LOS ANGELES — Red Skelton was just seven years old when he met his destiny as a bumbling, affable comic. For six decades, he delighted millions with a repertoire of helter-skelter pantomime and skits about simple ordinary lives seen through a clown's extraordinary prism.
Already a leading film comic when his buffoonish characters began captivating TV audiences in 1951, Mr. Skelton made household names of Clem Kadiddlehopper, Freddie the Freeloader, and the Mean Widdle Kid, whose favorite expression was "I dood it!"
The auburn-haired comedian, who died Wednesday, always signed off from his TV shows with his standard line: "Good night, and may God bless."
Unlike some of today's comics, Skelton was never vulgar. "Today's comics use four-letter words as a shortcut to thinking," Skelton said in 1987. "They're shooting for that big laugh, and it becomes a panic thing, using four-letter words to shock people."
A soggy doughnut left his audiences falling apart in laughter when Skelton got hold of it. He once ducked into a Montreal coffee shop and watched as a tipsy patron tried to dunk his doughnut into a cup of coffee. Skelton parodied the scene in the 1938 film "Having a Wonderful Time," and the routine became one of his trademark bits.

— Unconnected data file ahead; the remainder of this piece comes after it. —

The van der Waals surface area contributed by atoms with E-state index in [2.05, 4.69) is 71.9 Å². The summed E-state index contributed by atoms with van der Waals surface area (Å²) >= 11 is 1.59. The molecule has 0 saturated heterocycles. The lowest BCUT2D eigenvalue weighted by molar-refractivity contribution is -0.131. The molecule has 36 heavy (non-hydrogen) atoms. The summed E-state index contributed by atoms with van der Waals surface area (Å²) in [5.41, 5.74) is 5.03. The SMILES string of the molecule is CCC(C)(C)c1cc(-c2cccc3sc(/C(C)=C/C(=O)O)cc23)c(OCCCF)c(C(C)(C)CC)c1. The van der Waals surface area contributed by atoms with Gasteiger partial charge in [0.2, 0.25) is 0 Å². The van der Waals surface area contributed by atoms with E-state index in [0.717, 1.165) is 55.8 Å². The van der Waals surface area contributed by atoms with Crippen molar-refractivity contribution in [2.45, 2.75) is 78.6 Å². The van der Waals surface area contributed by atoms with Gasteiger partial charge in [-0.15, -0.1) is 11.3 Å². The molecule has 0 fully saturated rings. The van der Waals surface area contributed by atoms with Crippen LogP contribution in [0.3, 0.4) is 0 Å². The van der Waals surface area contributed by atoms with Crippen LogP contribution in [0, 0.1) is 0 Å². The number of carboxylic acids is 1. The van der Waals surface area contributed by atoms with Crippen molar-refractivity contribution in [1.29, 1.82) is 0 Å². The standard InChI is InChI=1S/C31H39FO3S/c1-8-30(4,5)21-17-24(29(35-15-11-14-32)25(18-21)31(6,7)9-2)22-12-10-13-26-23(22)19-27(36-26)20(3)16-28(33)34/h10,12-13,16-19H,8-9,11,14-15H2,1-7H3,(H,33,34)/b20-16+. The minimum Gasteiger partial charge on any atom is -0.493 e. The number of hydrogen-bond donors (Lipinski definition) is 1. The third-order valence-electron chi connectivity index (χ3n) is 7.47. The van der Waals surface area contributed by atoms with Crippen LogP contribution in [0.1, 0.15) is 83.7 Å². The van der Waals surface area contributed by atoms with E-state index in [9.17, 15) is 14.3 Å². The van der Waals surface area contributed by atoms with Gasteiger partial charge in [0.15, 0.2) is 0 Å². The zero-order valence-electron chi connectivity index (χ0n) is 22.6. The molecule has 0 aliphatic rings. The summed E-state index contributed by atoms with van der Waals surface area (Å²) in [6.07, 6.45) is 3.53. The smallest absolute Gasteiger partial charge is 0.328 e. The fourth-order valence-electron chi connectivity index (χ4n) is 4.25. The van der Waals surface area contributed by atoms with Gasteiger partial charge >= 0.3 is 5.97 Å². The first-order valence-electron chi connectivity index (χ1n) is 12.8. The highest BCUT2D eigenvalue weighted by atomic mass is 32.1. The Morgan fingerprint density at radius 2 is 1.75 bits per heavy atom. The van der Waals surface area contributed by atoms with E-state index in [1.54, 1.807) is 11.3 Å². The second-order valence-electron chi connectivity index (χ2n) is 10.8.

Skelton was inspired by an early friendship with silent film star Buster Keaton, but his physical comedy style - with every pratfall he flashed a cockeyed grin - was honed more from the big top than Hollywood.
Skelton was featured in more than 30 movies, including "Whistling in Dixie" in 1942, "The Clown" in 1953, and the 1965 film "Those Magnificent Men in Their Flying Machines." In the 1946 variety show "Ziegfield Follies," he starred in the uproarious "Guzzler's Gin" sequence.
"Red's audience had no age limits; he was the consummate family entertainer - a winsome clown, a storyteller without peer, a superb mime, a singer and a dancer," CBS, his network for 17 years, said in a statement.
"I don't want to be called 'the greatest' or 'one of the greatest'; let other guys claim to be the best," Skelton once said. "I just want to be known as a clown because to me that's the height of my profession. It means you can do everything - sing, dance, and above all, make people laugh."